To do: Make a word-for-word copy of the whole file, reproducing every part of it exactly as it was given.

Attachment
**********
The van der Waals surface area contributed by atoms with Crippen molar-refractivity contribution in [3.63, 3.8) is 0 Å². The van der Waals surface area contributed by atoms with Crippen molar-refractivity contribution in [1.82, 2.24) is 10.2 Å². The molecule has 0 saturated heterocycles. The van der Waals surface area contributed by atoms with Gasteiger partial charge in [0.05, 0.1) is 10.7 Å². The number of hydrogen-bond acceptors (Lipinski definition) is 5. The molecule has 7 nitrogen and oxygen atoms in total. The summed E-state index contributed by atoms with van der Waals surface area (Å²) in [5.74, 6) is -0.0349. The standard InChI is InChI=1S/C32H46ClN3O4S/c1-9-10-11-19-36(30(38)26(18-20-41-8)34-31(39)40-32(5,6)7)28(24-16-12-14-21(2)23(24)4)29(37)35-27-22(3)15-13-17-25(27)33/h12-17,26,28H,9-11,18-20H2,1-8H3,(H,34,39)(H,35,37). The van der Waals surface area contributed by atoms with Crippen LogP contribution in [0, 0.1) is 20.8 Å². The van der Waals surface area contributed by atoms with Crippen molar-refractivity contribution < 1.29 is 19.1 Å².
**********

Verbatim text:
The van der Waals surface area contributed by atoms with Crippen molar-refractivity contribution in [3.63, 3.8) is 0 Å². The van der Waals surface area contributed by atoms with Crippen molar-refractivity contribution in [1.82, 2.24) is 10.2 Å². The molecule has 0 saturated heterocycles. The van der Waals surface area contributed by atoms with Gasteiger partial charge in [0.05, 0.1) is 10.7 Å². The number of hydrogen-bond acceptors (Lipinski definition) is 5. The molecule has 7 nitrogen and oxygen atoms in total. The summed E-state index contributed by atoms with van der Waals surface area (Å²) in [5.74, 6) is -0.0349. The standard InChI is InChI=1S/C32H46ClN3O4S/c1-9-10-11-19-36(30(38)26(18-20-41-8)34-31(39)40-32(5,6)7)28(24-16-12-14-21(2)23(24)4)29(37)35-27-22(3)15-13-17-25(27)33/h12-17,26,28H,9-11,18-20H2,1-8H3,(H,34,39)(H,35,37). The van der Waals surface area contributed by atoms with Crippen LogP contribution in [0, 0.1) is 20.8 Å². The van der Waals surface area contributed by atoms with Crippen molar-refractivity contribution < 1.29 is 19.1 Å².